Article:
Her resignation speech was so rambling that you would have struggled to find a coherent sentence with an industrial-strength searchlight. "Let me go back to a comfortable analogy for me - sports," she announced. "I use it because you're naive if you don't see the national full-court press picking away right now: A good point guard drives through a full court press, protecting the ball, keeping her eye on the basket ... and she knows exactly when to pass the ball so that the team can win." This was not the answer to a hostile interview from the "liberal media elite" but a prepared speech of her own making. It would be easy to discount her as just a media phenomenon who would go away if we stopped talking about her. That would be a mistake. It would be even easier to poke fun at her as just a small town hick who has blundered into the limelight with a nod, wink and a "you betcha". That too would be a mistake. For the very things that liberal commentators ridicule her for - being inarticulate, unworldly, simplistic and hokey - are the very things that make her attractive to her base. Indeed, every time she is taunted she becomes more popular because it reaffirms the (not entirely mistaken) view that the deeply held values of a sizable section of the population are being disparaged. The same dynamic was true for George Bush, but with one crucial exception. Bush is the scion of a wealthy family who turned his back on the cultural trappings of his class while embracing the social confidence and political and financial entitlement that came with it. Palin had none of those advantages: she grew up far from power and privilege in every sense.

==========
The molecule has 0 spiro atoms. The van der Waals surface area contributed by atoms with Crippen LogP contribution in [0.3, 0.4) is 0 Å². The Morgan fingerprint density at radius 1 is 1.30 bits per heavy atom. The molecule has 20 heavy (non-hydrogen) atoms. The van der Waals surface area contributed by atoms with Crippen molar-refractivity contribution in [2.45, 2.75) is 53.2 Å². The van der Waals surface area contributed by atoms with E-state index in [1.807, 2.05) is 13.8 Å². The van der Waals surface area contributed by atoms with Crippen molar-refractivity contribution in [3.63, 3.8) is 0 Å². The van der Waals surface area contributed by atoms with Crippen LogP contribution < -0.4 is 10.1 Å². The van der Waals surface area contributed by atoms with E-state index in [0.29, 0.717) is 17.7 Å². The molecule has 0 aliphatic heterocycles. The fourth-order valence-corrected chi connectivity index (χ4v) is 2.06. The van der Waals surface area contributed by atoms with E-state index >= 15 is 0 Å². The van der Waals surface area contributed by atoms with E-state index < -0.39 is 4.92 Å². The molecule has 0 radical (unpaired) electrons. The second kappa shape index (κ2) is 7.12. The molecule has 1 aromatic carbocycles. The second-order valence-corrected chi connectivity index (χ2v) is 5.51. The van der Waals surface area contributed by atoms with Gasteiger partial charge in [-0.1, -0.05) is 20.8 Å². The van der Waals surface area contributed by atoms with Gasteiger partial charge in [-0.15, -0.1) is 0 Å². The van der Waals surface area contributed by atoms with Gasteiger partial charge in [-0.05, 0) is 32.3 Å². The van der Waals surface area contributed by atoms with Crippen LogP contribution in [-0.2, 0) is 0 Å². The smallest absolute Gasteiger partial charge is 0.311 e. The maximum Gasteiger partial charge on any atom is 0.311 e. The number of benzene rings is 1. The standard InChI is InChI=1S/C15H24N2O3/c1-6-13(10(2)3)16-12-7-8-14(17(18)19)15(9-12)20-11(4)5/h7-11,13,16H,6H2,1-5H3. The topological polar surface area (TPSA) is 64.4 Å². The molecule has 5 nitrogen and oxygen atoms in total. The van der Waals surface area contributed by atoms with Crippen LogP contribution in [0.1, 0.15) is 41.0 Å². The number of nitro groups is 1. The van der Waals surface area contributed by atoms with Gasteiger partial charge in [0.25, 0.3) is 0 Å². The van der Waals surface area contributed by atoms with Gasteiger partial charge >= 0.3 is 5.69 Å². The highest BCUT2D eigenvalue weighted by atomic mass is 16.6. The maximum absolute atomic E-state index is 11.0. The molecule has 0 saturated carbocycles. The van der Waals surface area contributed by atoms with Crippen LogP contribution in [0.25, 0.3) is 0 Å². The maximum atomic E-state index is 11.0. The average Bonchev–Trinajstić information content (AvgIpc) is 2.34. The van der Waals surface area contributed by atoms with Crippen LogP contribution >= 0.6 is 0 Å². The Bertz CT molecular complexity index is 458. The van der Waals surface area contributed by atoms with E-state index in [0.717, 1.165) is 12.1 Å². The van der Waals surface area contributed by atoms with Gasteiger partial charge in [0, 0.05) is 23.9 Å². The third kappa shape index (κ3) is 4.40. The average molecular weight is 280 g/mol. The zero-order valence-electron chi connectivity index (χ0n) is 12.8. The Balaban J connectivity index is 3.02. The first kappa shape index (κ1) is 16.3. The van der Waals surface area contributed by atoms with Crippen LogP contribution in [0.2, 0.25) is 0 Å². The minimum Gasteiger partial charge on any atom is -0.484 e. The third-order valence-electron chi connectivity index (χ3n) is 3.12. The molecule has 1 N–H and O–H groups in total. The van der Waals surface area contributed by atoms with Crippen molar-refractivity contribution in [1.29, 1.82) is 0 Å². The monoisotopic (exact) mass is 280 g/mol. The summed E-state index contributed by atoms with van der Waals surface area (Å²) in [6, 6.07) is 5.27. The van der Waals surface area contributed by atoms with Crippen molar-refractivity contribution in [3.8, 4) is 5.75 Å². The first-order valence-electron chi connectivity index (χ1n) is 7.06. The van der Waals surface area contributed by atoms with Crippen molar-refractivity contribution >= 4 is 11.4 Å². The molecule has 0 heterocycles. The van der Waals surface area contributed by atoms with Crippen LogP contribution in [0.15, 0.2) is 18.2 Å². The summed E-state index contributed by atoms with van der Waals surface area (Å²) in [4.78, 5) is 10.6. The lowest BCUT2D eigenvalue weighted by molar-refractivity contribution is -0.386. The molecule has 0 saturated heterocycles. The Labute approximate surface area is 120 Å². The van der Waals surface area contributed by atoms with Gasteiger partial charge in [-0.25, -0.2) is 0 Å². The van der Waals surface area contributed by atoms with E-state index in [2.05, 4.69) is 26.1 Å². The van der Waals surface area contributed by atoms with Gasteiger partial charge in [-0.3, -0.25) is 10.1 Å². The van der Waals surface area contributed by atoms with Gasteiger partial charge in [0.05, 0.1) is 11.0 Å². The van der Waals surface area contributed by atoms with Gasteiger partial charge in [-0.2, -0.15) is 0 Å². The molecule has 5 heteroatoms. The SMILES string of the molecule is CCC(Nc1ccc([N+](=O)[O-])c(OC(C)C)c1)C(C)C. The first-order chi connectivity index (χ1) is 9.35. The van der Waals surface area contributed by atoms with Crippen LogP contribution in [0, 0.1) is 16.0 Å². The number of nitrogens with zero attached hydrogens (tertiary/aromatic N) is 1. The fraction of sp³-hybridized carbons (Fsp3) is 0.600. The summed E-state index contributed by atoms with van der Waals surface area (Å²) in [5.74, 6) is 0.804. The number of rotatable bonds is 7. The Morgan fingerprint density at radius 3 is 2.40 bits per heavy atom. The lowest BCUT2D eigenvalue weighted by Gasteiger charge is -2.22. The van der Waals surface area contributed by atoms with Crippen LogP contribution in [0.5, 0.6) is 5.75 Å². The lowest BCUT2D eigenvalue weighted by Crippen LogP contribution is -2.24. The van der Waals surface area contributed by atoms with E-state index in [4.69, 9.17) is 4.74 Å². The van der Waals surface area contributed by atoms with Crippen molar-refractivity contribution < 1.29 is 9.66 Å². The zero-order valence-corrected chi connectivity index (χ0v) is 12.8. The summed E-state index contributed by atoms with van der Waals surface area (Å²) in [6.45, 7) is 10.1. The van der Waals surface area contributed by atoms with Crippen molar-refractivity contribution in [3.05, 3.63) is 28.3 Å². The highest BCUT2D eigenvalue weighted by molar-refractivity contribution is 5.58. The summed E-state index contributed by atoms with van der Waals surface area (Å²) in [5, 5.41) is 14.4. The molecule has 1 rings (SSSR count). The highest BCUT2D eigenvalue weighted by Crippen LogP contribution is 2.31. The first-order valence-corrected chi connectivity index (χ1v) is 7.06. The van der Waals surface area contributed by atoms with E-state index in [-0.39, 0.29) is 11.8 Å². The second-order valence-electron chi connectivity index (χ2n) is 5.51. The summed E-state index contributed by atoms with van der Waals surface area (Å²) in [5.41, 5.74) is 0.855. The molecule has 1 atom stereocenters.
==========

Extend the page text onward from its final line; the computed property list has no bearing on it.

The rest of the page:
The difference in their comfort levels when put on the spot with simple questions was evident when each was asked about their newspaper reading habits. Bush was cocky: "The best way to get the news is from objective sources. And the most objective sources I have are people on my staff who tell me what's happening in the world." Palin froze: "I've read most of them ... all of them, any of them that have been in front of me over all these years." In her world, Ivy League is a slur; cities are not the "real America"; and those who know the price of arugula but cannot handle a rifle are not to be trusted. Palin is the antithesis of an aspirational figure. Her supporters love her not because they want to be like her, but because they already are like her. So for better and for worse, Palin is an entirely self-made - and, if her book is anything to go by, self-invented - personification of the kind of political animal Bush sought to both emulate and nurture. Bush was Palin-lite. To that extent her performance over the past year has been more tragic than comic. Palin represents the thwarted aspirations and brooding resentment of a large section of white working class Americans. That is not to suggest that her supporters are necessarily racist, but polls show her support is racially exclusive. Her base has plenty to be resentful about. Their wages are stagnant, their economic security has eroded, and their prospects for social and economic advancement have stalled. In 2004, white Americans were the only racial group for whom the poverty rate actually rose. The fact that it was lower than every other group is of little comfort. Demographically, they are set to become a minority by 2042. Geopolitically, the country for which they display so much patriotic fervour has lost one war, is losing another, and is regularly lectured by others about the urgency of putting its fiscal house in order. America is not what it used to be. The country they keep saying they want to "take back" no longer exists and is not returning.